Cabbage root fly biology and management in brassica crops
Cabbage root fly larvae feed on the roots of vegetable brassicas, with damage being dependant on the crop type, growth stage and growing conditions. Newly transplanted or recently emerged crops are most at risk as the root systems are less developed.
Risk factors in vegetable brassicas and oilseeds
- Newly emerged crops and recently transplanted module-grown plants are at a greater risk. These lack the large root systems needed to tolerate moderate-to-high levels of infestation
- Control is particularly important in crops where the marketable part is damaged (for example, root crops, Brussels sprout buttons, broccoli florets, Chinese cabbage)
- In oilseed rape, crops that have emerged before the end of August are most at risk of attack, but it is generally considered a minor pest
Scientific name: Delia radicum
Adult flies are greyish–brown and resemble small houseflies. The male is 5–6 mm long and the female 6–7 mm.
Eggs are white and about 1 mm long.
Larvae are fairly transparent, tapering and legless with a reduced head. The mouthparts look like black hooks. Fully grown larvae are 5–8 mm long.
Pupae are dark brown and barrel-shaped, with smoothly rounded sides.
Cabbage root fly life cycle and crop damage
Nov–Mar: Pupae from late second and early third generations overwinter in soil.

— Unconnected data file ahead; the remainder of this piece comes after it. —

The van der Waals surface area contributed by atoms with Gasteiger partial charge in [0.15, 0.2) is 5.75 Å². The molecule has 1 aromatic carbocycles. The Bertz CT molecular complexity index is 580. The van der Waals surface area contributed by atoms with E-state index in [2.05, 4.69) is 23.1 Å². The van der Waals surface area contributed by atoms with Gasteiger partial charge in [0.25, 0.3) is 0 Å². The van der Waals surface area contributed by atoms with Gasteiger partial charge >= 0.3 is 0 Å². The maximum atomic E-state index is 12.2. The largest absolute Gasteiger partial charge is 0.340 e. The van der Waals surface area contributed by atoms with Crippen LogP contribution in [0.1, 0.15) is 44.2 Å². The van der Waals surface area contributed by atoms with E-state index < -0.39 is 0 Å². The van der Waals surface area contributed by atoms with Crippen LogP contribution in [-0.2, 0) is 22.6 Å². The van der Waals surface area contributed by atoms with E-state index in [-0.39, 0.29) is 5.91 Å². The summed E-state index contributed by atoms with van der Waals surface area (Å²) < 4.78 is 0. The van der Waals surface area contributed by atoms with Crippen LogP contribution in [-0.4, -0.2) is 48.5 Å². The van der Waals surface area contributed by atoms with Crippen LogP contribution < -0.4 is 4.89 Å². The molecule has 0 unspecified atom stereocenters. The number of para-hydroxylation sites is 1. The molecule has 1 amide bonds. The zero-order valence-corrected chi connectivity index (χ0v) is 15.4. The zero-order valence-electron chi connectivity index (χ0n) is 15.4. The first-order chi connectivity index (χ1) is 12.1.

Apr: Adult flies emerge and feed/mate.
May: Eggs are laid, mainly in the soil around the stems of brassica plants (first generation).
May–Oct: Larvae feed primarily on the roots of brassica plants, although they sometimes feed on the aerial parts. Plants may wilt or die. When mature, larvae drop to the soil to pupate.
Jun–Oct: Most pupae reside 8–12 cm below the soil surface.
Jul–Sep: Two to three overlapping generations occur. Adults emerging in August and September can infest oilseed rape.
The life cycle is driven by temperature, and activity is earlier in warm years or locations. In the UK, there are generally two to three generations of adults in the South and only two generations in the North.
In some areas (for example, parts of Devon and southwest Lancashire), a proportion of cabbage root flies emerge later in the spring than would be expected. These are called ‘late-emerging’ flies and they are genetically different from ‘early emerging’ flies.
When plants have large root systems, damage may not be apparent until harvest. Even at this stage, damage to aerial parts may be difficult to identify.
Non-chemical and chemical control
Fine mesh netting (crop covers) may prevent egg laying by female cabbage root flies on susceptible crops (such as swede). They can lay eggs on or through netting that touches the crop, but the incidence of this is low. Other physical and cultural approaches (companion planting, vertical fences and trap crops) are not as effective as insecticides or netting.
Natural enemies contribute to control. These include two parasitoids, spiders, ground and rove beetles, and predatory flies (Muscidae).
To date, biological control with predators or parasitoids has not been commercially viable. There is evidence that the use of insect-pathogenic nematodes or insect-pathogenic fungi may be effective in certain situations.
There is no host–plant resistance available at present.
Capture adult flies in yellow water traps or more specialised traps that release a semiochemical (related to the distinctive chemical compounds produced by brassica).
Sample the soil around plants to determine the presence of eggs.
Use weather-based forecasts to predict the time of egg laying.
None established. Larvae are very difficult to control, so prophylactic treatment is often necessary.